South Pittsburgh Reporter - Serving South Pittsburgh Since 1939

By Al Lowe
Contributing Writer 

Mount Washington begins input gathering for TRID transit study


Jill Harris lived away from Pittsburgh for 18 years and always spoke enthusiastically of Pittsburgh's transit system and how it catered to the needs of the neighborhoods.

She contrasted it with areas in other states lacking regular bus systems. Mrs. Harris and her husband then came back to live in Mount Washington and they found themselves stranded when they realized the Mount no longer had a 34C route.

There were some gripes about public transit aired at the Mount Washington Community Development Corporation community forum meeting on May 20.

The topic under discussion was planning for a Transit Revitalization Investment District (TRID) at South Hills Junction and other locations.

Another complaint was tourists ride the Mon Incline to the top and then ask about available transportation so they can visit the Duquesne Incline and nearby restaurants. They are told the site is a mile away and there is no transportation to take them there. So, they give up and leave. Attendees viewed this as a lost opportunity.

"We just completely blow it," one resident said.

Guest speakers and MWCDC staff and officers encouraged discussion of ways to improve transit and to revitalize the neighborhood.

Desiree Van Tassel, of State Rep. Chelsea Wagner's office, and other speakers explained the concept of the TRID. A 2004 state law permits the creation of districts in which part of the taxes that are generated by new development are to be used for transit and site improvements.

"It's similar to a TIF (tax incremental financing). You forego tax revenue to reinvest in the area," Justin Miller, Department of City Planning, said.

There is national enthusiasm for creating housing and commercial development around transit hubs. Local areas under consideration for improvements are Mount Washington (at the South Hills Junction), Allentown, Beltzhoover and Beechview, Ms. Van Tassel said.

A consultant, Interface Studios, paid by state and local funds, will create a TRID plan after marketing and engineering studies, financial planning and much feedback from the community. Ideas and priorities will be sought from residents in four meetings and eight focus groups, Mr. Miller said. The final plan will then be submitted to the taxing bodies for consideration.

Chris Sandvig, project manager, Pittsburgh Community Reinvestment Group, a neighborhood advocacy group, solicited input that night and asked how many of the 20 persons in the room used Port Authority transit. "Half the room! Usually it is far less," he said.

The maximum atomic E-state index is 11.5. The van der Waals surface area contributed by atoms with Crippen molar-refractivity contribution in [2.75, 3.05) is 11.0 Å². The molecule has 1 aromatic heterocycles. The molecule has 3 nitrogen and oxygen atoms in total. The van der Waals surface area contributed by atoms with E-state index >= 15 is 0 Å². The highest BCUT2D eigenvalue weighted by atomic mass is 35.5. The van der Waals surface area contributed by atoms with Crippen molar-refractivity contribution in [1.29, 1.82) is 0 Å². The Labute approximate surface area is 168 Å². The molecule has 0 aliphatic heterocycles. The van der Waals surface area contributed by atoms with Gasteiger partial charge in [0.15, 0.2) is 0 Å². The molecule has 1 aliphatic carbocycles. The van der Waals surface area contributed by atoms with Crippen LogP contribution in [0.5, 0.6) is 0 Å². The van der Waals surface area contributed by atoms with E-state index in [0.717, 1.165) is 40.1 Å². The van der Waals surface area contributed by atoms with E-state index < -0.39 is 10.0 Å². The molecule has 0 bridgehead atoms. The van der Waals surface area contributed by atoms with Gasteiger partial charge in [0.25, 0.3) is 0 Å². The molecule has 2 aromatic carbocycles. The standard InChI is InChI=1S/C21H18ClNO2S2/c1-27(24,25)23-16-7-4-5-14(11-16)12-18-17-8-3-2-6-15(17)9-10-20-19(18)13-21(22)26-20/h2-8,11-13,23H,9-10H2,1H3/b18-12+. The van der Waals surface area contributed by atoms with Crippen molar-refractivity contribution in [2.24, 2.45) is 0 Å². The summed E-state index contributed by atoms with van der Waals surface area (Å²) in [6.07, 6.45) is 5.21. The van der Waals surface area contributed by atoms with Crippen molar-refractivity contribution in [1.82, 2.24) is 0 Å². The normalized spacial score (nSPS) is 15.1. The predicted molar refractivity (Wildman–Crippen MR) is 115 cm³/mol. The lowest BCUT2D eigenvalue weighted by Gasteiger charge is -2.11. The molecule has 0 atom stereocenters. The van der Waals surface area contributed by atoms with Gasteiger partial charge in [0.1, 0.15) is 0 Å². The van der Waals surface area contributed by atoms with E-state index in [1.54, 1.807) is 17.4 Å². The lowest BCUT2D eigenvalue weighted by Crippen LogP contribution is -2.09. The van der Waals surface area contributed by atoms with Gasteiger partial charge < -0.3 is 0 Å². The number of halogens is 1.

"I hear you loud and clear," he said after he heard the complaints. "We want a system that works and that integrates into the neighborhood."

He said the TRID planning is a huge opportunity to get the Port Authority to listen to the neighborhood.

MWCDC Program Manager Greg Panza mentioned the Art Marketplace along Shiloh Street (started) May 29 and will run every Saturday until Sept. 4, weather permitting. Sculptures, clothing, paintings, jewelry and photography will be on sale from local artists and there will be musical performances. Visit to learn which artists and performers will be featured each week.

Mr. Panza also encouraged attendees to visit the Warrington Avenue Farm Stand in Allentown every Thursday, June 10 through November 11 at the parking lot at Warrington Avenue and Walter Street. This is a project of the Greater Pittsburgh Community Food Bank and is co-sponsored by MWCDC, Allentown CDC and Beltzhoover Neighborhood Council.

Director Frank Valenta said he was disappointed only four of the MWCDC board members attended the meeting that night. He said directors who missed three times in a row could be removed from the board. Board President J.T. Smith said he would encourage them to attend.

Mr. Panza said there had been rumors Foodland might leave Mount Washington and he spoke to the owners. "They have no intention of leaving," he said.

The Park Car Show is scheduled for noon to 4 p.m. June 19 at Grandview Park.

Crime statistics were available for pickup by attendees. In April Mount Washington and Duquesne Heights had: 26 burglaries, 27 reports of criminal mischief, 13 complaints of harassment, 10 thefts from auto, one theft from a Shiloh Avenue business, 14 thefts from persons and five drug arrests.


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